MC Mehta vs Union of India case, also known as the Oleum Gas Leakage case, established the rule of absolute liability by which the wrongdoer is liable even without his fault and with no exceptions.
Facts of MC Mehta v Union of India:
1. A writ petition was filed by M.C Mehta Articles 21 and 32 of the Constitution. He sought closure for Shriram Food and Fertilizer as it was engaged in the manufacturing of hazardous substances and located in a densely populated area of Kirti Nagar. While the petition was pending, there was a leakage of oleum gas from one of its units, which caused the death of an advocate and affected the health of several others.
2. Just one year after the Bhopal gas disaster, a large number of persons–both amongst the employees and public were affected. This incident also reminds us of the Bhopal gas holocaust.
3. Factories were closed down immediately as Inspector of Factories and Commissioner (Factories) issued separate orders. This incident took place only a few months before Environment (Protection) Act came into force, thus becoming a guiding force for having an effective law like this.
Contention & Issue:
- Whether such hazardous industries to be allowed to operate in such areas?
- If they are allowed to work in such areas, whether any regulating mechanism be evolved?
- How to determine liability and amount of compensation?
Ratio & Decision in MC Mehta Case:
1. Bench of five SC judges headed by Justice PN Bhagwati laid down the principle of ABSOLUTE LIABILITY in this oleum gas leak case.
2. Even though the hazardous industries have to be set up since they are essential for economic development and advancement of society but they cannot absolve themselves of the responsibility by showing either that they were not negligent in dealing with the hazardous substance or they took all the necessary and reasonable precautions while dealing with it.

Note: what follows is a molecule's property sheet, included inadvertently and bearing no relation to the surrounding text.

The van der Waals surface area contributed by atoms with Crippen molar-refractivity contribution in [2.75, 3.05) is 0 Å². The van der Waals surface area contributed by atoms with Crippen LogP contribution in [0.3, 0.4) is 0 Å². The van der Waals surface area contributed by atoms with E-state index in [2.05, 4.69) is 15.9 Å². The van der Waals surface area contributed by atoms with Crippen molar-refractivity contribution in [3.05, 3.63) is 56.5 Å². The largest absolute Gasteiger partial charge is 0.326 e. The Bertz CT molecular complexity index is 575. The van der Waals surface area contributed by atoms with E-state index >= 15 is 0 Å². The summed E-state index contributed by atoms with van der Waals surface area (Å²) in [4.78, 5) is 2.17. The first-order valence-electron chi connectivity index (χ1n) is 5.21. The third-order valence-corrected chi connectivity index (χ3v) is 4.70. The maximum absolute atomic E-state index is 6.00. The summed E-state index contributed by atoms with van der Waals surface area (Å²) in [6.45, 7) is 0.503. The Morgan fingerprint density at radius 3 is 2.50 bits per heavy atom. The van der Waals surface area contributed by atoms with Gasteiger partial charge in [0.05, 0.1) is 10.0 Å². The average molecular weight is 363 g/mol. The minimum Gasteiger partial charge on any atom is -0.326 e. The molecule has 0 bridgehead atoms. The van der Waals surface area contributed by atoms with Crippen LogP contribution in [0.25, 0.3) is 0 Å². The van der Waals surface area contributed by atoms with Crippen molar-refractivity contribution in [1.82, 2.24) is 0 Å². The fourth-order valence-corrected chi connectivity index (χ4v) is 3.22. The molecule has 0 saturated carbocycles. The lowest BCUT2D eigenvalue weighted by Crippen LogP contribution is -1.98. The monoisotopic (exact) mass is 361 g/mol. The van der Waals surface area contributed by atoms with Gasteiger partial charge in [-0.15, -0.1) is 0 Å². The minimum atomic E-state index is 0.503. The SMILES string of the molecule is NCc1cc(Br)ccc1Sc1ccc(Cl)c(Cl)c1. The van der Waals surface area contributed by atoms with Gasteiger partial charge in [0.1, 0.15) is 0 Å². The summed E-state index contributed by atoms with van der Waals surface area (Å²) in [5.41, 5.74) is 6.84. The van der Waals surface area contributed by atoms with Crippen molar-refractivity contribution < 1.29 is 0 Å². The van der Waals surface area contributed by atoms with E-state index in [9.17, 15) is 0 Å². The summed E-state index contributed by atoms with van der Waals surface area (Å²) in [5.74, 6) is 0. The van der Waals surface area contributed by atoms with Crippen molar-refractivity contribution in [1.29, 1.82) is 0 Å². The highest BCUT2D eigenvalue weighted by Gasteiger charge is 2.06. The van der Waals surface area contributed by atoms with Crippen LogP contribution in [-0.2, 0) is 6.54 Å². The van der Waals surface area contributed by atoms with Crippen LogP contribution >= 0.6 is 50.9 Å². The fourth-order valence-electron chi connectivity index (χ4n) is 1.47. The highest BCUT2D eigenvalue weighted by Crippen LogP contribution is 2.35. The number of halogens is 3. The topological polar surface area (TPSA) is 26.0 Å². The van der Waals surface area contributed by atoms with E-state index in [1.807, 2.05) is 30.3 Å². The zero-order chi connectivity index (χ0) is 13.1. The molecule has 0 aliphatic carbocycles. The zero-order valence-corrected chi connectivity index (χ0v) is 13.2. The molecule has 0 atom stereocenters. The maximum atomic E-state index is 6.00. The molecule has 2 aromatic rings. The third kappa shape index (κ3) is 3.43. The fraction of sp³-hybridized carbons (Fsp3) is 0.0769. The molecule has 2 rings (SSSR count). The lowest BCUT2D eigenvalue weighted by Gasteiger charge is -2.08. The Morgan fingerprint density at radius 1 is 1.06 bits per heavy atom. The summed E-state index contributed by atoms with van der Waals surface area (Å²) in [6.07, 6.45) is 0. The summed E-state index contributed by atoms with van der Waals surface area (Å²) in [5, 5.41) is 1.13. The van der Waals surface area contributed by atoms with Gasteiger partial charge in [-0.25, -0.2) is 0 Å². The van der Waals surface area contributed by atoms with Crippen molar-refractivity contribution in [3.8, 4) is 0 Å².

Thus, the court applied the principle of no-fault liability in this case, which was of an absolute nature, with no exceptions. Before it set this principle up i.e. before 1987, these hazardous industries used to escape from their liability using exceptions of strict liability principle.
3. Court also quoted Rylands vs Fletchers case in the judgment where they emphasized that the rule of strict liability have some exceptions which was developed in 1866, when considerable developments of science and technology had not taken place by which such hazardous industries were not established in such close vicinity to thickly populated areas at that time.
The law needs to be modified as the society progress. Thus, the court made the industry “absolutely liable” and compensation to be paid as when the injury was proved without requiring the industry to be present in the case.
Aftermath of this case
Some of the conditions were formulated by the government guided by Manmohan Singh Committee and Nilay Choudhary Committee to implement the directions given in M.C. Mehta vs Union of India 1978 (SCC 1086).
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